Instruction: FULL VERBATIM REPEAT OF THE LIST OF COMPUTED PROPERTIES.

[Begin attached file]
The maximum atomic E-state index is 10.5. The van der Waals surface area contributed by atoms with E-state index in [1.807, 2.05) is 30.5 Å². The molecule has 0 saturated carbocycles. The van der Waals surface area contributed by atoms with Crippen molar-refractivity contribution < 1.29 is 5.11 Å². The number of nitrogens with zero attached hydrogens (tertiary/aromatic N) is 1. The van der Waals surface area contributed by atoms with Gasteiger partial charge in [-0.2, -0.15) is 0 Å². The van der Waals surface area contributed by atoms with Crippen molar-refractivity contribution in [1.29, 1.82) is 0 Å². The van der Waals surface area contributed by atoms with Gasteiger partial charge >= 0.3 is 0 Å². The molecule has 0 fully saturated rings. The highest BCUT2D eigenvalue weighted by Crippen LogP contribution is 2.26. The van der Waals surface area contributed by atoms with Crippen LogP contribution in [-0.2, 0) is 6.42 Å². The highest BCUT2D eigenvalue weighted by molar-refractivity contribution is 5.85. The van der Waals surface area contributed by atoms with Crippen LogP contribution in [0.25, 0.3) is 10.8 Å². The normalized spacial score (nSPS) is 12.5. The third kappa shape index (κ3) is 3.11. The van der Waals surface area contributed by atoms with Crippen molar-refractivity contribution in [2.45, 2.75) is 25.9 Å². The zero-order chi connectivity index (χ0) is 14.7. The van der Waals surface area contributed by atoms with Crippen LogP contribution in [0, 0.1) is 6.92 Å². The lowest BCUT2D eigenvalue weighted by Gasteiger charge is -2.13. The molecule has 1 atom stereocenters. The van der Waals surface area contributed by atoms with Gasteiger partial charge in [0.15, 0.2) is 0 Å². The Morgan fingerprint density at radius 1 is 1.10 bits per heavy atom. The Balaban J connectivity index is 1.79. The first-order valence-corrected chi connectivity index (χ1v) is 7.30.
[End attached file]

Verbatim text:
The maximum atomic E-state index is 10.5. The van der Waals surface area contributed by atoms with E-state index in [1.807, 2.05) is 30.5 Å². The molecule has 0 saturated carbocycles. The van der Waals surface area contributed by atoms with Crippen molar-refractivity contribution < 1.29 is 5.11 Å². The number of nitrogens with zero attached hydrogens (tertiary/aromatic N) is 1. The van der Waals surface area contributed by atoms with Gasteiger partial charge in [-0.2, -0.15) is 0 Å². The van der Waals surface area contributed by atoms with Crippen molar-refractivity contribution in [1.29, 1.82) is 0 Å². The van der Waals surface area contributed by atoms with Gasteiger partial charge >= 0.3 is 0 Å². The molecule has 0 fully saturated rings. The highest BCUT2D eigenvalue weighted by Crippen LogP contribution is 2.26. The van der Waals surface area contributed by atoms with Crippen LogP contribution in [-0.2, 0) is 6.42 Å². The highest BCUT2D eigenvalue weighted by molar-refractivity contribution is 5.85. The van der Waals surface area contributed by atoms with Crippen LogP contribution in [0.25, 0.3) is 10.8 Å². The normalized spacial score (nSPS) is 12.5. The third kappa shape index (κ3) is 3.11. The van der Waals surface area contributed by atoms with Crippen molar-refractivity contribution in [2.45, 2.75) is 25.9 Å². The zero-order chi connectivity index (χ0) is 14.7. The van der Waals surface area contributed by atoms with Crippen LogP contribution in [0, 0.1) is 6.92 Å². The lowest BCUT2D eigenvalue weighted by Gasteiger charge is -2.13. The molecule has 1 atom stereocenters. The van der Waals surface area contributed by atoms with Gasteiger partial charge in [0.15, 0.2) is 0 Å². The Morgan fingerprint density at radius 1 is 1.10 bits per heavy atom. The Balaban J connectivity index is 1.79. The first-order valence-corrected chi connectivity index (χ1v) is 7.30.